Empowering Indigenous communities? A review of the NT Emergency Response

Miller, Daniel J., and Li, Wendy (2013) Empowering Indigenous communities? A review of the NT Emergency Response. In: Presentations from the Sustainable International Leadership in Indigenous Research Conference. From: Sustainable International Leadership in Indigenous Research Conference: pathways, potential and practice, 9-10 July 2013, Cairns, QLD, Australia.

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Abstract

In 2007 the Australian federal government enacted a series of emergency measures to deal with the numerous social problems associated with remote Indigenous communities in the Northern Territory. Employing the concept of empowerment, this paper reviews the measures enacted as part of the Northern Territory Emergency Response (NTER), reflecting on their potential psychological impacts and likely effectiveness. It is argued that the lack of community consultation in the design and implementation of the NTER was generally disempowering for the communities involved, as were some of the specific measures enacted, e.g., community wide alcohol bans. Such measures were disempowering because they restricted community autonomy and self-governance. These measurements were also problematic because they reduced the collective self-efficacy of the communities involved. The concept of self-efficacy refers to one's belief in their ability to execute certain tasks and achieve specific goals. Research indicates that self-efficacy level is predictive of positive behaviour adoption and maintenance, especially in terms of health-related behaviours. It is argued that imposing measures upon communities with little community consultation would likely reduce collective self-efficacy by painting the relevant communities as helpless, with little to no ability to reduce their own social problems. Lower levels of self-efficacy would reduce individuals' willingness to engage in behaviour change programmes, like those enacted as part of the NTER. This paper advocates for respectful partnership when working with communities to ensure that communities receive the services that they need and want and that collective self-efficacy levels are not undermined.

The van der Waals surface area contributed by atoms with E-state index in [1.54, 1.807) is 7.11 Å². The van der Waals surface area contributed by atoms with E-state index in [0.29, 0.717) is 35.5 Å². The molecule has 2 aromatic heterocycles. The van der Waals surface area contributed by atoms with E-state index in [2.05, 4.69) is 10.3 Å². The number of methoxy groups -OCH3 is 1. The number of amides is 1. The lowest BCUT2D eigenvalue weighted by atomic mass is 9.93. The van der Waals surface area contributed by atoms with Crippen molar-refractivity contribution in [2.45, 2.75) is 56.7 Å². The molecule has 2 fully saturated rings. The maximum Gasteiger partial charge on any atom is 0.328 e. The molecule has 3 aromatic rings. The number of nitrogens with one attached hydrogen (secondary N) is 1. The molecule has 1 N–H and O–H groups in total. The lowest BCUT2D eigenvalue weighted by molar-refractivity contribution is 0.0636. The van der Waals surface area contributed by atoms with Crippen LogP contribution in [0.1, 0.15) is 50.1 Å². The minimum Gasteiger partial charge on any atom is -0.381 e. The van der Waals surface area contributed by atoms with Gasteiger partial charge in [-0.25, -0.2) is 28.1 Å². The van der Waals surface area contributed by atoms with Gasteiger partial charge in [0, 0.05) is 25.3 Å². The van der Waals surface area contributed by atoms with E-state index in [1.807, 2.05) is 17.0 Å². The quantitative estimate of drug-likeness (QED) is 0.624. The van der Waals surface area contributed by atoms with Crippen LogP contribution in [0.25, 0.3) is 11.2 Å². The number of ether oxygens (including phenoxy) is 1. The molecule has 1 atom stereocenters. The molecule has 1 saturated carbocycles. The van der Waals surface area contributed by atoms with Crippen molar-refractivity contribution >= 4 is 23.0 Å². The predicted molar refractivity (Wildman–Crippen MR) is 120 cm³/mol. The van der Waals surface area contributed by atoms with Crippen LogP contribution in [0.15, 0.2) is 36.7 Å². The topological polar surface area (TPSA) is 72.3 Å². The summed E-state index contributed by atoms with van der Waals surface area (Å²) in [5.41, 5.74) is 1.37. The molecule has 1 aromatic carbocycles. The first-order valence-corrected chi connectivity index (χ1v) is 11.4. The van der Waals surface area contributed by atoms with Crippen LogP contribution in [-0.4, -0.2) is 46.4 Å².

Item ID: 28076
Item Type: Conference Item (Presentation)
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Date Deposited: 21 Feb 2014 00:17
FoR Codes: 17 PSYCHOLOGY AND COGNITIVE SCIENCES > 1701 Psychology > 170113 Social and Community Psychology @ 100%
SEO Codes: 92 HEALTH > 9203 Indigenous Health > 920301 Aboriginal and Torres Strait Islander Health - Determinants of Health @ 70%
92 HEALTH > 9204 Public Health (excl. Specific Population Health) > 920410 Mental Health @ 30%
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